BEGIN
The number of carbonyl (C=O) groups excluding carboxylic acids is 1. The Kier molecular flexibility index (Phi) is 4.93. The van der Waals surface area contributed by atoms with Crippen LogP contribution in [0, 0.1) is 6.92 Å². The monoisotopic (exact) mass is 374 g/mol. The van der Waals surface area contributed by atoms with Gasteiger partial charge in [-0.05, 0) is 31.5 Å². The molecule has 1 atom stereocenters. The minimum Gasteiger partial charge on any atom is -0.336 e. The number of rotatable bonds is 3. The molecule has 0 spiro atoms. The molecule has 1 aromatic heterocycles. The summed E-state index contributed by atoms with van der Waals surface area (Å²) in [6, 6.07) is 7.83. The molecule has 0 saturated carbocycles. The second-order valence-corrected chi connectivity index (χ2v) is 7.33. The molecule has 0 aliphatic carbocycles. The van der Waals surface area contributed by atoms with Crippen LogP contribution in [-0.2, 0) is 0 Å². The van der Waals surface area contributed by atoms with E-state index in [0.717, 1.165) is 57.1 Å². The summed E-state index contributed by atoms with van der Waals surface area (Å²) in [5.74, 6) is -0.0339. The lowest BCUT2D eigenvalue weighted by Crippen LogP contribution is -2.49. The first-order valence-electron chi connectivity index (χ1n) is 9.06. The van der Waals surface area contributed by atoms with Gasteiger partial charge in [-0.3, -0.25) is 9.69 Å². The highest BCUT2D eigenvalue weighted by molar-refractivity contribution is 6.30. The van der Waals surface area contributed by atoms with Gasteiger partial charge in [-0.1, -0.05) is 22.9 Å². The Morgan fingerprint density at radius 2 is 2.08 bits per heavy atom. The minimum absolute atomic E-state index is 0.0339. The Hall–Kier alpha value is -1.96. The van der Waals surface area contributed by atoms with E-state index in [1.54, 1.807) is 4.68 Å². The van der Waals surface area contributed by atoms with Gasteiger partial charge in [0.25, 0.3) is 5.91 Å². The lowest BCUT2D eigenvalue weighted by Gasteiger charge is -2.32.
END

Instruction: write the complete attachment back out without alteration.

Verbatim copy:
The number of carbonyl (C=O) groups excluding carboxylic acids is 1. The Kier molecular flexibility index (Phi) is 4.93. The van der Waals surface area contributed by atoms with Crippen LogP contribution in [0, 0.1) is 6.92 Å². The monoisotopic (exact) mass is 374 g/mol. The van der Waals surface area contributed by atoms with Gasteiger partial charge in [-0.05, 0) is 31.5 Å². The molecule has 1 atom stereocenters. The minimum Gasteiger partial charge on any atom is -0.336 e. The number of rotatable bonds is 3. The molecule has 0 spiro atoms. The molecule has 1 aromatic heterocycles. The summed E-state index contributed by atoms with van der Waals surface area (Å²) in [6, 6.07) is 7.83. The molecule has 0 saturated carbocycles. The second-order valence-corrected chi connectivity index (χ2v) is 7.33. The molecule has 0 aliphatic carbocycles. The van der Waals surface area contributed by atoms with Crippen LogP contribution in [-0.2, 0) is 0 Å². The van der Waals surface area contributed by atoms with E-state index in [0.717, 1.165) is 57.1 Å². The summed E-state index contributed by atoms with van der Waals surface area (Å²) in [5.74, 6) is -0.0339. The lowest BCUT2D eigenvalue weighted by Crippen LogP contribution is -2.49. The first-order valence-electron chi connectivity index (χ1n) is 9.06. The van der Waals surface area contributed by atoms with Gasteiger partial charge in [-0.3, -0.25) is 9.69 Å². The highest BCUT2D eigenvalue weighted by molar-refractivity contribution is 6.30. The van der Waals surface area contributed by atoms with Gasteiger partial charge in [-0.1, -0.05) is 22.9 Å². The Morgan fingerprint density at radius 2 is 2.08 bits per heavy atom. The minimum absolute atomic E-state index is 0.0339. The Hall–Kier alpha value is -1.96. The van der Waals surface area contributed by atoms with E-state index in [1.54, 1.807) is 4.68 Å². The van der Waals surface area contributed by atoms with Gasteiger partial charge in [0.25, 0.3) is 5.91 Å². The lowest BCUT2D eigenvalue weighted by Gasteiger charge is -2.32.